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Am J Physiol Heart Circ Physiol. 2009 May;296(5):H1352-63. doi: 10.1152/ajpheart.00950.2008. Epub 2009 Mar 20.

Epoxyeicosanoids as mediators of neurogenic vasodilation in cerebral vessels.

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  • 1Dept. of Anesthesiology and Peri-Operative Medicine, Oregon Health and Science Univ., 3181 SW Sam Jackson Pk. Rd., UHS-2, Portland, OR 97239-3098, USA.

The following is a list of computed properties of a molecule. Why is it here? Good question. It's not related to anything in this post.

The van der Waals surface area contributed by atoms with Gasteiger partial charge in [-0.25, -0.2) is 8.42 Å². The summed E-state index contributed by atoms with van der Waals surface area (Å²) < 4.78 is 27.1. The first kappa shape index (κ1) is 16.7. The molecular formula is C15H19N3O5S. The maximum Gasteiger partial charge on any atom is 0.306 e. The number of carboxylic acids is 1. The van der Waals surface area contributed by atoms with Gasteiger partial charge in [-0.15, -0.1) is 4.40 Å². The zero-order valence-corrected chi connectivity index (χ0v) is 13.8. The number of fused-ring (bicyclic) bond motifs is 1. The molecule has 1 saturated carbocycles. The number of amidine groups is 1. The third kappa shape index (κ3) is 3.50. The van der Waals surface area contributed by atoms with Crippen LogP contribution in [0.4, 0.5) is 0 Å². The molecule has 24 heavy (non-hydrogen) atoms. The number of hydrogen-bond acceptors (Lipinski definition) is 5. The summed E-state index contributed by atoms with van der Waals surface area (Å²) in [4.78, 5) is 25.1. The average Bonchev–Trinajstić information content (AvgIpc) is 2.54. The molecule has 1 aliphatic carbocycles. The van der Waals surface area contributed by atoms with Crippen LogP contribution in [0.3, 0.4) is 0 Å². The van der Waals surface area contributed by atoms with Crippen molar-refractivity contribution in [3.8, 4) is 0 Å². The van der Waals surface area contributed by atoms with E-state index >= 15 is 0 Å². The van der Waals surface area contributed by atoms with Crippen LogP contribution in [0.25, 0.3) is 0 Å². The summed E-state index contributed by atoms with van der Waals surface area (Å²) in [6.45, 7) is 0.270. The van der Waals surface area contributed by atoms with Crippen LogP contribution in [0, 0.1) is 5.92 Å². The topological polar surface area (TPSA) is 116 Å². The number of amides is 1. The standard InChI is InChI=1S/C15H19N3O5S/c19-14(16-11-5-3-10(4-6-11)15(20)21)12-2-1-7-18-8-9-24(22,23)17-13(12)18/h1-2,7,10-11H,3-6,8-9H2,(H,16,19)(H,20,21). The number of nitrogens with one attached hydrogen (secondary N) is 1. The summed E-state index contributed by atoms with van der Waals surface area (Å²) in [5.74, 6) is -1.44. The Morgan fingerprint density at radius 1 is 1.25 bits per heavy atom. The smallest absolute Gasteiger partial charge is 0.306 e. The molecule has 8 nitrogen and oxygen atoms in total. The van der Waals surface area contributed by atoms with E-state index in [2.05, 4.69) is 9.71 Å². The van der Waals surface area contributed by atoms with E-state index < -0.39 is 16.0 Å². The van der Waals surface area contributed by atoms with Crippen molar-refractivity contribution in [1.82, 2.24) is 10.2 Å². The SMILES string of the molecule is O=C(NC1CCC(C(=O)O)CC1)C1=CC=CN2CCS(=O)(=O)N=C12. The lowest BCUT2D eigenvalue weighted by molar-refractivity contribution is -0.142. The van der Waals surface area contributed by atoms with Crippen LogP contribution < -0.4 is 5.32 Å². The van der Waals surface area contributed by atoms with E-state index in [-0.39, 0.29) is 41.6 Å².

Epoxyeicosatrienoic acids (EETs) are potent vasodilators produced from arachidonic acid by cytochrome P-450 (CYP) epoxygenases and metabolized to vicinal diols by soluble epoxide hydrolase (sEH). In the brain, EETs are produced by astrocytes and the vascular endothelium and are involved in the control of cerebral blood flow (CBF). Recent evidence, however, suggests that epoxygenases and sEH are present in perivascular vasodilator nerve fibers innervating the cerebral surface vasculature. In the present study, we tested the hypothesis that EETs are nerve-derived relaxing factors in the cerebral circulation. We first traced these fibers by retrograde labeling in the rat to trigeminal ganglia (TG) and sphenopalatine ganglia (SPG). We then examined the expression of CYP epoxygenases and sEH in these ganglia. RT-PCR and Western blot analysis identified CYP2J3 and CYP2J4 epoxygenase isoforms and sEH in both TG and SPG, and immunofluorescence double labeling identified CYP2J and sEH immunoreactivity in neuronal cell bodies of both ganglia. To evaluate the functional role of EETs in neurogenic vasodilation, we elicited cortical hyperemia by electrically stimulating efferent cerebral perivascular nerve fibers and by chemically stimulating oral trigeminal fibers with capsaicin. Cortical blood flow responses were monitored by laser-Doppler flowmetry. Local administration to the cortical surface of the putative EET antagonist 14,15-epoxyeicosa-5(Z)-enoic acid (30 mumol/l) attenuated CBF responses to electrical and chemical stimulation. These results suggest that EETs are produced by perivascular nerves and play a role in neurogenic vasodilation of the cerebral vasculature. The findings have important implications to such clinical conditions as migraine, vasospasm after subarachnoid hemorrhage, and stroke.

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